The Frameline LGBTQ+ Film Grant Completion Fund provides grants up to $5,000 to emerging and established filmmakers and is a source of financial contributions to artists who often struggle to secure funding to complete their works. The fund supports documentary, narrative, experimental, animated and episodic projects about LGBTQ+ people and their communities. Films submitted should represent and reflect LGBTQ+ life in all its complexity and richness.  Submission Deadline: October

New Voices Filmmaker Grant

NewFest, New York’s largest presenter of LGBTQ+ film & media and the largest convener of LGBTQ+ audiences in the city is partnering with Netflix to support emerging LGBTQ+ filmmakers with $25,000 in funding to create new work – in addition to mentorship, networking and professional development opportunities! Read more...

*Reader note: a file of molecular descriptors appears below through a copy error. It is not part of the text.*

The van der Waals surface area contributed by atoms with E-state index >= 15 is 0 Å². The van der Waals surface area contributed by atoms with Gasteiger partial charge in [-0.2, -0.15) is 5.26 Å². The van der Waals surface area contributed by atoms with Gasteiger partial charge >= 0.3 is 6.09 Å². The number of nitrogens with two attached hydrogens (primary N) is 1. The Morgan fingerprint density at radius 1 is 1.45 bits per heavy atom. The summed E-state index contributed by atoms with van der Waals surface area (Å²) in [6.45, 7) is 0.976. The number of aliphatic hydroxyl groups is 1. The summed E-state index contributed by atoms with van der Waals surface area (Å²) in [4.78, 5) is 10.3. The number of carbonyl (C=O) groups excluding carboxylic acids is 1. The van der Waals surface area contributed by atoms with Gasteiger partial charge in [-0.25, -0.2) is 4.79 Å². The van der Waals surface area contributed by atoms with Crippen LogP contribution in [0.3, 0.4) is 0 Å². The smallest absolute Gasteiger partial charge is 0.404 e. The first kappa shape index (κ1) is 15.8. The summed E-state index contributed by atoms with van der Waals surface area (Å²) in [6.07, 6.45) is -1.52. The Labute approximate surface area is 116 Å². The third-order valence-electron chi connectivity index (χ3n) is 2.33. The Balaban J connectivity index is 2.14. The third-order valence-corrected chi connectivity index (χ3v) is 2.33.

“By empowering the next generation of LGBTQ+ filmmakers, NewFest and Netflix will work to increase queer representation and support authentic stories that showcase the talent of queer storytellers.” —David Hatkoff, NewFest Executive Director

Submissions open: January 2023

Events and News



As a part of our ongoing mission to empower, promote and celebrate women’s creative works, we are hosting a special event to raise awareness about local talent in the bay area and to help bring our projects to the forefront. 

You are invited to submit your short narrative or documentary projects (5 min - 20 min) by June 30, 2022. 

Films must have a crew and/or cast that includes or features women or those identifying as women.  All topics of subject matter are welcome.